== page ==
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A Book of Remarkable Criminals by Irving

Seigneur de Buisson Souef et Valle Profonde


was entitled to a third of his mother's share of the estate, that is, one-ninth of the whole. But in 1775 Derues acquired the rest of the mother's share on condition that he paid her an annual income of 1,200 livres. Thus on the liquidation of the Duplessis inheritance Mme. Derues would be entitled nominally to some 66,500 livres, about L11,000 in English money. But five years had passed since the death of Despeignes-Duplessis, and the estate was still in the slow process of legal settlement. If Derues were to receive the full third of the Duplessis inheritance--a very unlikely supposition after four years of liquidation--66,000 livres would not suffice to pay his ordinary debts quite apart from the purchase money of Buisson-Souef. His financial condition was in the last degree critical. Not content with the modest calling of a grocer, Derues had turned money-lender, a money-lender to spendthrift and embarrassed noblemen. Derues dearly loved a lord; he wanted to become one himself; it delighted him to receive dukes and marquises at the Rue Beaubourg, even if they came there with the avowed object of raising the wind. The smiling grocer, in his everlasting bonnet and flowered dressing-gown a la J. J. Rousseau, was ever ready to oblige the needy scion of a noble house. What he borrowed at moderate interest from his creditors he lent at enhanced interest to the quality. Duns and bailiffs jostled the dukes and marquises whose presence at the Rue Beaubourg so impressed the wondering neighbours of the facile grocer.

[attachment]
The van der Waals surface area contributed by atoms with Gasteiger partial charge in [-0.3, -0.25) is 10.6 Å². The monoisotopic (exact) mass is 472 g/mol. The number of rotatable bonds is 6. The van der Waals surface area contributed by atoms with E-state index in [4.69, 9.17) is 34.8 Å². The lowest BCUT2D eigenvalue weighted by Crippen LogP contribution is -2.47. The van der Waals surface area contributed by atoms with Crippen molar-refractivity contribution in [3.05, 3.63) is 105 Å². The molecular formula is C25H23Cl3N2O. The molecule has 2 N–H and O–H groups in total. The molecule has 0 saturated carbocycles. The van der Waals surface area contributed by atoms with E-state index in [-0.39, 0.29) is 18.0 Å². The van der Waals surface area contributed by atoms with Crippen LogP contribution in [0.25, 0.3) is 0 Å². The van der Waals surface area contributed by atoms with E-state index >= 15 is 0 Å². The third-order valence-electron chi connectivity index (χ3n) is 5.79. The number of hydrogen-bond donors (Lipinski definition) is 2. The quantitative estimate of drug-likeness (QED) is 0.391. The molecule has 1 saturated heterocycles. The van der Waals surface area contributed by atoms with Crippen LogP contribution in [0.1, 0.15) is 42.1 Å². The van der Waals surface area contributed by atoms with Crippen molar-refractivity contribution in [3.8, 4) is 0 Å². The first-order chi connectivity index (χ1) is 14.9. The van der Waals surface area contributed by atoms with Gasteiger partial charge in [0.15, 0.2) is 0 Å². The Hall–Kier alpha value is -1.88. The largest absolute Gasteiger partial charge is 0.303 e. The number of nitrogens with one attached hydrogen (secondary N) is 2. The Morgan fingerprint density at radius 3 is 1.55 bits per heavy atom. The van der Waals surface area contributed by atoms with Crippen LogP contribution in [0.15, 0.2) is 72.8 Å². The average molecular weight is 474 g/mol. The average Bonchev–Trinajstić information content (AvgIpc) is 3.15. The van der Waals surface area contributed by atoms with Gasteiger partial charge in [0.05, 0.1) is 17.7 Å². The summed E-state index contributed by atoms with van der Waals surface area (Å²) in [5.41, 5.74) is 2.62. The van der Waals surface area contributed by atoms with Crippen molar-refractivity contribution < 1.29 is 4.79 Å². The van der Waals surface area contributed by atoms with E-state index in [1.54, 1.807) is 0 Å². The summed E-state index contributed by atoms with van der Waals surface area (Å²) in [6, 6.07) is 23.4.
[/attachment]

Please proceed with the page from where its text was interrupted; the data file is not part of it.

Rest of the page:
This aristocratic money-lending proved a hopeless trade; it only plunged Derues deeper and deeper into the mire of financial disaster. The noblemen either forgot to pay while they were alive, or on their death were found to be insolvent. Derues was driven to ordering goods and merchandise on credit, and selling them at a lower price for ready money. Victims of this treatment began to press him seriously for their money or their goods. Desperately he continued to fence them off with the long expected windfall of the Duplessis inheritance.

Paris was getting too hot for him. Gay and irrepressible as he was, the strain was severe. If he could only find some retreat in the country where he might enjoy at once refuge from his creditors and the rank and consequence of a country gentleman! Nothing--no fear, no disappointment, no disaster--could check the little grocer's ardent and overmastering desire to be a gentleman indeed, a landed proprietor, a lord or something or other. At the beginning of 1775 he had purchased a place near Rueil from a retired coffeehouse-keeper, paying 1,000 livres on account, but the non-payment of the rest of the purchase-money had resulted in the annulment of the contract. Undefeated, Derues only determined to fly the higher. Having failed to pay 9,000 livres for a modest estate near Rueil, he had no hesitation in pledging himself to pay 130,000 livres for the lordly domain of Buisson-Souef. So great were his pride and joy on the conclusion of the latter bargain that he amused himself by rehearsing on paper his future style and title: "Antoine Francois de Cyrano Derues de Bury, Seigneur de Buisson-Souef et Valle Profonde." He is worthy of Thackeray's pen, this little grocer-snob, with his grand and ruinous acquaintance with the noble and the great, his spurious titles, his unwearied climbing of the social ladder.


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